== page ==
Morning Sickness Tips from a Real Mom
Some of you may know that we're pregnant and expecting baby #3 in February. I hit the ten-week mark yesterday and that came with a typical day of "getting sick" (always with one kid hovering over my shoulder), an appetite that doesn't allow ANYthing to sound good EVER, and just the plain irritation of feeling like shit all day. Oops. Sorry. There's just not another word that does this feeling justice. My husband has picked up all household chores as my capacity currently keeps me on the couch if I'm not doing the essentials: making sure my kids don't starve, keeping diapers from leaking, and trips to the bathroom.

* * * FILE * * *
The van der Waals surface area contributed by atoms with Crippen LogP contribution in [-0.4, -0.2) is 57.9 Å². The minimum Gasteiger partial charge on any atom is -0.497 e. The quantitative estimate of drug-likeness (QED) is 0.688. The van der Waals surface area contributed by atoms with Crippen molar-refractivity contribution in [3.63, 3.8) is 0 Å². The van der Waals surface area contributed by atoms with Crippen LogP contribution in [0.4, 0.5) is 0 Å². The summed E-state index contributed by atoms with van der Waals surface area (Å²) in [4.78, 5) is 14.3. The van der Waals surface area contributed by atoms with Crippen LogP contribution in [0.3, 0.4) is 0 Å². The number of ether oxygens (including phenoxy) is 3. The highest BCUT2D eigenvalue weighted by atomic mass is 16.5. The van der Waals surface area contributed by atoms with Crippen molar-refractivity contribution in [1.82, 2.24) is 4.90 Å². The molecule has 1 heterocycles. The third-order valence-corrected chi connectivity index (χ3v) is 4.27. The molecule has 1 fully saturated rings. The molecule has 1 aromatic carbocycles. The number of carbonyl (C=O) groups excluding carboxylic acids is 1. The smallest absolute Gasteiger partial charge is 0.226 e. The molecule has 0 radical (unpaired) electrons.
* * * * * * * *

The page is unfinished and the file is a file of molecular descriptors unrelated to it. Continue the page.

So here are a few things that actually make the worst moments a little more manageable, starting with my favorite:
  1. Problem: Hungry for something but nothing sounds good. Solution: Stock up on a HUGE variety of frozen meals (I prefer Lean Cuisine and try to get them on sale). Here's the secret: when nothing sounds good, variety is the key. I can choose from chicken alfredo, macaroni and cheese, or santa fe rice & beans. Or lasagna. Or turkey tetrazzini. I sometimes opt for things I wouldn't touch other days and it's ready in 6-7 minutes or less. Problem solved.
  2. Problem: Overwhelming smells. Solution: Invest in your favorite candles and keep them lit all day. To walk past my favorite Slatkin & Company candle (Pineapple Orchid), gives me, even if just for 5 seconds, total serenity. It's like I forget I'm pregnant!